A commercial ELISA test (Directogen(TM) ; Becton Dickinson Microbiology Systems; Sparks, Maryland) developed for detection of influenza virus in throat or nasal swabs in humans is also used in some veterinary laboratories. This test will detect both H1N1 and H3N2 strains but will not differentiate between subtypes. Studies on experimentally inoculated pigs suggest that the ELISA is only slightly less sensitive than egg inoculation in detecting virus shedding.19 In practice, however, the test has not proven to be as sensitive as virus isolation when applied to nasal swabs, and excess mucus or blood in the sample can interfere with the test. The ELISA test has been successfully used on swabs of small airways taken directly from lungs of pigs at necropsy. Care should be taken to swab airways that lead from affected lobules. Like FA tests, the ELISA tests can be conducted relatively quickly, but they are considerably more expensive. Freezing of samples may reduce the sensitivity of this test.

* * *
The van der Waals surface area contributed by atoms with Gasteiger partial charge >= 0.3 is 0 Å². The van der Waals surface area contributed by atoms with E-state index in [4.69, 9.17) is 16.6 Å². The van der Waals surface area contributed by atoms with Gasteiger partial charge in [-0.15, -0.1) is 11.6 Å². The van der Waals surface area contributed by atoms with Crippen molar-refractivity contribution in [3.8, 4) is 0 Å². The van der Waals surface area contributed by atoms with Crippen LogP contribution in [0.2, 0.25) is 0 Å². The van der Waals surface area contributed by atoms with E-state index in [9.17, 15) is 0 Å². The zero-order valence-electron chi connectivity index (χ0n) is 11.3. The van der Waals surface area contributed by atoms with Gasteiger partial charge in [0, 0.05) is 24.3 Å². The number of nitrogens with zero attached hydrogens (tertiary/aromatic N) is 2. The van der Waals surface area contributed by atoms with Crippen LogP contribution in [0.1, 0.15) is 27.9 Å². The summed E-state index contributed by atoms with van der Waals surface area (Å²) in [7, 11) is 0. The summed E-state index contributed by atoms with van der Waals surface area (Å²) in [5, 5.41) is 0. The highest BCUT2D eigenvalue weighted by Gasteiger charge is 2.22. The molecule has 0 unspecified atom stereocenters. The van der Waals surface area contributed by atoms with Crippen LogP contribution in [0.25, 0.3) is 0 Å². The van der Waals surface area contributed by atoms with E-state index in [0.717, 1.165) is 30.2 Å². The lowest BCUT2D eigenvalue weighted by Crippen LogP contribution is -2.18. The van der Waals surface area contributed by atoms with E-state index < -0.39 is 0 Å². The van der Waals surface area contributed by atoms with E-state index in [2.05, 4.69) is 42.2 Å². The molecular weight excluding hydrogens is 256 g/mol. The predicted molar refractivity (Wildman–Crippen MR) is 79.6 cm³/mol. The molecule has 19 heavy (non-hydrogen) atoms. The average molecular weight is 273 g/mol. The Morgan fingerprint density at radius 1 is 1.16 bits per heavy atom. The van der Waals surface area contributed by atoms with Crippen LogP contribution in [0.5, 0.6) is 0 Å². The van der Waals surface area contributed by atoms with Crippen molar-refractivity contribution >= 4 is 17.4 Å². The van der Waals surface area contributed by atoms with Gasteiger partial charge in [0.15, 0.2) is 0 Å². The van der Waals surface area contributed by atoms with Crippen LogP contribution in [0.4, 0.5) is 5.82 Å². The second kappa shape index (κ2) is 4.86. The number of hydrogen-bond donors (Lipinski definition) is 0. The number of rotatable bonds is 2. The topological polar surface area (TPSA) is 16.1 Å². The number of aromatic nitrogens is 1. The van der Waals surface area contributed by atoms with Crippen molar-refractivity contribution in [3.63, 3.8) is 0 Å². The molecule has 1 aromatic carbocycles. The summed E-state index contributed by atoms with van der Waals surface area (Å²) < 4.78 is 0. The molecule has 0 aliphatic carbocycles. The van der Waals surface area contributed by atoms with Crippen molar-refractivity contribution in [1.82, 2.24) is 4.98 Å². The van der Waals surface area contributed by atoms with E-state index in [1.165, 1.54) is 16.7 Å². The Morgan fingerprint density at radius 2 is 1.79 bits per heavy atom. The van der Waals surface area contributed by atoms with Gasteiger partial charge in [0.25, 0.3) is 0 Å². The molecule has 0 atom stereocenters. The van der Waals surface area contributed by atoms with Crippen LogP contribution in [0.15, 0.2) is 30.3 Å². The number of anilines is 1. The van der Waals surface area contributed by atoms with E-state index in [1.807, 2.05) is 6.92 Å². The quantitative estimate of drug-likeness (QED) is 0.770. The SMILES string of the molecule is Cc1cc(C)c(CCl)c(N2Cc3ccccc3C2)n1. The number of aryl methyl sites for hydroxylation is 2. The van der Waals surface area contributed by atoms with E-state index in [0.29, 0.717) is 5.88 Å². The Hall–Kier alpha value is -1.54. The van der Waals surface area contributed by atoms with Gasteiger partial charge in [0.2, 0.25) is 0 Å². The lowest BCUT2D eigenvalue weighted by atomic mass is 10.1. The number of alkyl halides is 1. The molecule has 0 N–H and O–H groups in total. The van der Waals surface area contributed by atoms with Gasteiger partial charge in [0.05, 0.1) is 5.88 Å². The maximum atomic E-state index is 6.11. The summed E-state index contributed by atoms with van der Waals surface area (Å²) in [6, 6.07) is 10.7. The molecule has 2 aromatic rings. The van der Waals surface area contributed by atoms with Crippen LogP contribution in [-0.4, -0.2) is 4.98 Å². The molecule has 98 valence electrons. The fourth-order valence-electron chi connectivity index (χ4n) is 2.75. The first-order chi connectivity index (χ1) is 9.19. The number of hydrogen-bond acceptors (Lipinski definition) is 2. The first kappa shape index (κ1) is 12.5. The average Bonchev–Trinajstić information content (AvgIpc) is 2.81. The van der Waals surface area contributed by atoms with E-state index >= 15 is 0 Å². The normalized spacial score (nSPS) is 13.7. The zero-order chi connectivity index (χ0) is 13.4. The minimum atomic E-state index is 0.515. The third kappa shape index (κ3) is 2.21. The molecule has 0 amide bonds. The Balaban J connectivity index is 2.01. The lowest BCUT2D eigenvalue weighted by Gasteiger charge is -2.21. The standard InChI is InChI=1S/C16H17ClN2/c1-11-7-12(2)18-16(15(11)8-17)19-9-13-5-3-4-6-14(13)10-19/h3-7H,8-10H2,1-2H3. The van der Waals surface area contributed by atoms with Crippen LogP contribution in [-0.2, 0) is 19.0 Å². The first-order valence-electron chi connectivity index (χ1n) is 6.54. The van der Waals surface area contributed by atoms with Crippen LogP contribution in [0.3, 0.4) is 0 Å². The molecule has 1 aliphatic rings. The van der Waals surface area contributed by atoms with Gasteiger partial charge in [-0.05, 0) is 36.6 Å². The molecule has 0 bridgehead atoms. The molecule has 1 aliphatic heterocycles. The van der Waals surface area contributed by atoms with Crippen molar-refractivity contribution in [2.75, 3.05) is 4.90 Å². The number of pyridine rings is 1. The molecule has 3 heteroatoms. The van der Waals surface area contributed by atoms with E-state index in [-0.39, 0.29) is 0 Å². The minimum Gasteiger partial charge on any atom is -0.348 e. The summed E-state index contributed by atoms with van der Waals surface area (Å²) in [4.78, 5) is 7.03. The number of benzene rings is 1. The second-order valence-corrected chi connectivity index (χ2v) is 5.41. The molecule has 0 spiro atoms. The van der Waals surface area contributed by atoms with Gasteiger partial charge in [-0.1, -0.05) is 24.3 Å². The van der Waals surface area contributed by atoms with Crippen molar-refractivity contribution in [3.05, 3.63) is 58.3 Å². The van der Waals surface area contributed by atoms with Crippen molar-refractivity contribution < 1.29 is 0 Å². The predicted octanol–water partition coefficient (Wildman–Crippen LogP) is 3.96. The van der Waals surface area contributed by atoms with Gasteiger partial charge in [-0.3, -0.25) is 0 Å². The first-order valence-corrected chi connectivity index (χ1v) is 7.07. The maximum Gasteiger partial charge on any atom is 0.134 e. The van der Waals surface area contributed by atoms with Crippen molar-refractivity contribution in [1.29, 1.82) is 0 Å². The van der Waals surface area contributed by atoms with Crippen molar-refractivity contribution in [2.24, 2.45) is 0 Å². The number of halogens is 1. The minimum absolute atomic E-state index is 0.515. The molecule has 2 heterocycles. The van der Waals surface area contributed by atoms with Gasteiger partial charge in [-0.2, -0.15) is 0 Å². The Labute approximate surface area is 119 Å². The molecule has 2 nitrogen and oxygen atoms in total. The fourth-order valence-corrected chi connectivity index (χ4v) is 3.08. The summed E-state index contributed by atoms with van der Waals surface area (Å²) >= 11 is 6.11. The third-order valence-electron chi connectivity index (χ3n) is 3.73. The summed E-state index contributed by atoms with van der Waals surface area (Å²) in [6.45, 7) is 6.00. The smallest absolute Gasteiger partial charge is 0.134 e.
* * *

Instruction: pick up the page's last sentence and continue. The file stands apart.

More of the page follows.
Polymerase chain reaction (PCR) tests
Nucleic acid primers have been developed in several research laboratories, including the ISU VDL. These primers will hybridize with and detect both H1N1 and H3N2 viruses and differentiate between them. These probes have been used primarily to characterize virus isolates. These probes could also be used directly on clinical specimens without the necessity of isolation. The sensitivity of such use has not yet been established.
In a preliminary study, primers against the conserved internal nucleoprotein detected 100% of the infected lung tissues when compared to virus isolation.20 Subtype-specific primers used similarly in a multiplex PCR assay detected about 75% of the infections. Information is not yet available on efficacy for testing nasal swabs.